Since the 1960s the Republican Party has relied on racism as a core element of its political strategy and platform — although they have usually not been as explicit as Trump has been with his calls to build a wall to restrict immigration from Latin America and introduce an anti-Muslim test in the immigration process.

As the Democratic Party gradually associated itself with, and sought to capture the political energy of, the insurgent civil rights movement, the Republican Party exploited bigotry among a significant section of Southern whites, notably with Richard Nixon’s “Turn to the South” in the 1968 presidential election. In so doing, the Republican Party became the vehicle for coded racism, especially anti-Black bigotry.

Ronald Reagan drew on this political development by associating himself with the Confederacy and the racist vigilantes who opposed the civil rights movement by murdering movement activists. Shortly after securing the Republican nomination in 1980, Reagan traveled to Neshoba County in Mississippi to deliver a speech in support of “state’s rights” — a nod to the region that had used this phony legal rationale to justify slavery and defend Jim Crow segregation. The venue itself was significant. The nearest town was Philadelphia, Mississippi, the site of the infamous Freedom Summer murders in 1964 where civil rights activists James Chaney, Andrew Goodman and Michael Schwerner were murdered by the KKK. There was no doubt that Reagan’s coded message to Southern white bigots was heard and understood.

Donald Trump clearly has relied on racism to build a right-wing populist movement of those who believe that immigration is the cause of joblessness, that Black America is responsible for its own oppression and that America can be made “great again” through domination over Latin America, the Middle East, and really the whole world.

The slogan “Make America Great Again,” like Reagan’s Mississippi speech, is itself a coded message to return to the “good old days” before the civil rights movement, the gains of immigrants, women and the LGBTQ movement.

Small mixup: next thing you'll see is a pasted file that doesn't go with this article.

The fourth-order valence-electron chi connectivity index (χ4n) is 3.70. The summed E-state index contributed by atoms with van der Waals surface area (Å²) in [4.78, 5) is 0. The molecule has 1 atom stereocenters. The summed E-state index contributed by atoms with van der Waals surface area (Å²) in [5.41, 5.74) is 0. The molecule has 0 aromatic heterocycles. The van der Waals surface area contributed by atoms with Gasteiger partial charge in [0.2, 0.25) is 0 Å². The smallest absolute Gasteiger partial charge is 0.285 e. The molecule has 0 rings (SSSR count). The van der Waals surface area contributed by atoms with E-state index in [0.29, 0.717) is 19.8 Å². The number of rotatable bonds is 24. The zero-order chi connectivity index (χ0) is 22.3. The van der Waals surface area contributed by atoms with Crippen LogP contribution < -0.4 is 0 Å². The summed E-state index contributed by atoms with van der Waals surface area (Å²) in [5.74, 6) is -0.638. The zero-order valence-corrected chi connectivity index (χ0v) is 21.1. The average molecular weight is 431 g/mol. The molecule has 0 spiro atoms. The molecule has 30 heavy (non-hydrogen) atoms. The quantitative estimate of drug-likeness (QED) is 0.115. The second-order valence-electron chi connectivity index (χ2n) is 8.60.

Economic collapse and the white working class


Since the 1970s, the American capitalists have gradually moved their manufacturing operations overseas in pursuit of cheaper labor and resource costs, resulting in the deindustrialization of the U.S. economy.

Previously, the imperialist economic pattern was to bring in cheap resources from the colonial periphery to an industrialized center where the finished commodities would be manufactured. A crisis of profitability in the 1970s, however, led the capitalists to opt for a different strategies.

By closing down factories, mills and other centers of manufacturing in the United States and moving those operations overseas, owners of those companies not only found cheaper labor thanks to underdeveloped economies’ low labor prices, but also stood to break up the unions at their existing shops.

The Republican Party functioned as the political arm of wealthy manufacturers, CEOs and financial investors who sought to gain from the process. Factories closures, massive layoffs and the complete devastation of entire cities, especially in the Rust Belt, ruined the lives of tens of millions of workers but the Republican establishment did not miss a beat. They instead shifted the blame on foreign governments, immigration and individual workers’ laziness. “Disciplining” the working class, and making it “leaner” for the sake of global competitiveness, became national slogans.